Friday, September 19, 2008

Why I Support Oakland Measure NN

I blogged about this measure previously, so I'll keep today's missive short and sweet.

I saw today's Chronicle article from Chip Johnson opposing Measure NN. I obviously agree with nearly everything he said in terms of the city using the money well, but I do support NN for two reasons:

First, I think it's useful for the city to have money earmarked for public safety. I realize that it will be misspent terribly, but I do believe at least some of it will get to the desired destination. And, I believe public-safety spending has the potential to snowball by creating a virtuous circle of gentrification.

Which brings me to the far more important point.

I view gentrification as Oakland's only hope for improvement. In thinking about taxation, I believe that parcel taxes aid the cause of gentrification. This is because parcel taxes are regressive, so they punish the poorest in the community and encourage them to leave.

Oakland has too much poverty, and much of its crime stems from this. So, Measure NN is a good antidote to this in two ways. It may directly push out some crime through policing, and it will certainly encourage some people to move, as they will be unable to afford the parcel tax.


  1. Giving Oakland's city government more money (ostensibly for public safety) is like giving an alchoholic a gift certificate to BevMo. Oakland already has high tax rates: gross receipts, real estate transfer and sales. Most other localities have only one of the three. Although I agree in principle with pushing the loser culture out of town (where to I don't know), the problem is that those folks are renters, not owners. Any parcel tax increase will fall on the landlords who are restrained from passing it on to their tenants because of rent control.

  2. Higher parcel taxes do not aid gentrification; if anything, high taxes make it much harder for people to move to Oakland. Because of Prop 13, long-term residents don't pay nearly as much as newer residents. The regressive nature of the tax also punishes people who want to buy the most cost-effective form of housing, new condos.

    Additionally, more funds for popular police services only takes pressure off of the Mayor and Council to make city government smaller and leaner. I simply don't see how a conservative could support this (large) tax.

  3. I agree with the commentators rather than OP too. Hardly a conservative notion to support a tax EB conservative. But I understand you want to save your home so anfew hundred $ seems a small price to pay. However Oakland sees no shame in ripping off her citizenry time and time again. The first measure (Y?) to add taxes to add police was botched badly and it took years to get those additional officers- the police chief has even said that they cannot train anymore so a tax, a false hope are what's in store. The citizenry have to realize that the criminal element is costing them and citizens must demand repayment from the criminals- confiscate, punish, do anything and everything to disrupt, displace them is the answer but we don't see that resolve from the Mayor. In fact his crime fighting proposal should doom this tax- he is a Mayor who does what he says so you should listen to him very carefully. For some he makes you feel good (why else would you have voted for him?) He's like Osama b. L like that. The Mayor should be doing anything and everything to reduce crime including pink prison outfits, shaming billboards etc a full on assault of the rotten element is the only thing that would make Mayor Fuzz credible otherwise you know he's going to take the tax $ and spend it his feel good programs.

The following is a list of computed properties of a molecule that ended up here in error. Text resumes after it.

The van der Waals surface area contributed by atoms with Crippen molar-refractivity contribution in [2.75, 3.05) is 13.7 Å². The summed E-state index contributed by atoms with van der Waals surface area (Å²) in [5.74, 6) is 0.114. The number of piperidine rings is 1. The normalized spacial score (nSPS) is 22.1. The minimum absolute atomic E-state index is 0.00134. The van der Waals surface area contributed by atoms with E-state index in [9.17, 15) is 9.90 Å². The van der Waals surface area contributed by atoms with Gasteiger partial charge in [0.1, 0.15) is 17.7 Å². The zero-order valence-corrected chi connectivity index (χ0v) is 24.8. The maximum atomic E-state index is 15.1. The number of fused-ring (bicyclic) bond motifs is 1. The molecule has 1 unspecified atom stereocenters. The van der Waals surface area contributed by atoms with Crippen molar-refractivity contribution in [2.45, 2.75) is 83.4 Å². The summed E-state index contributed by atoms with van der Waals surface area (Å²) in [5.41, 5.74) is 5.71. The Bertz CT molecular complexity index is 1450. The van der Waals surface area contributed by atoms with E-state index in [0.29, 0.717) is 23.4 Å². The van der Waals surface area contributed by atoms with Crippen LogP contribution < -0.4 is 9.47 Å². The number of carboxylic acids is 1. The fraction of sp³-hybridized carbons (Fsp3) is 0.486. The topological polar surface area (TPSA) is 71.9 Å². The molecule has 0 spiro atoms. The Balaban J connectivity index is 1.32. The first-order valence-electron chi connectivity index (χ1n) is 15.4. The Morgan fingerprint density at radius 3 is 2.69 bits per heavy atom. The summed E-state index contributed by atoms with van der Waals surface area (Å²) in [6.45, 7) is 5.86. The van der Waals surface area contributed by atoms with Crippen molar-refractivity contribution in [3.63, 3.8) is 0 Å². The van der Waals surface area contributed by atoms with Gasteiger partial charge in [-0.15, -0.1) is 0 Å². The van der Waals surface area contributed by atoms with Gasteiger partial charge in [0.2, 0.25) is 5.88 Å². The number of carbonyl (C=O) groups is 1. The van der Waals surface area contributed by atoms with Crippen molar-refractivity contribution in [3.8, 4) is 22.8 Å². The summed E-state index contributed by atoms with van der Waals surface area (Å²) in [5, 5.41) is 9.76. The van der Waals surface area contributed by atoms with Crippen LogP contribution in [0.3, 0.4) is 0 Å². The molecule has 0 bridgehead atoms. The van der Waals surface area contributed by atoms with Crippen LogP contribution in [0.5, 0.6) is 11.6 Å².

4. Well I suppose I didn't do a very good job of reading your OP-the last paragraph on pushing poor owners out of Oakland. Now I think you're just mean. But the libs will probably find a way to fund the parcel tax for them. Why don't you just go down the street in the neighborhoods you don't like and try and get owners cited for infractions like sidewalks that are cracked- they would have to pay for the repairs.

    For the record I am for gentrification & revitalization of neighborhoods and like to have as much ownership as possible. I have witnessed several neighborhoods improve markedly thus raising the standard of living throught, raising, RE taxes (which the city has blown), lessening the need for police and increasing the value of the city.

  5. This blog is no fun at all- if people don't come here, congregate and comment then who are we talking to?

  6. I used to work in foreign aid and felt that more money should not be poured into leaky buckets. But when my own home security depends on putting more into leaky's tough deciding between consistency and security.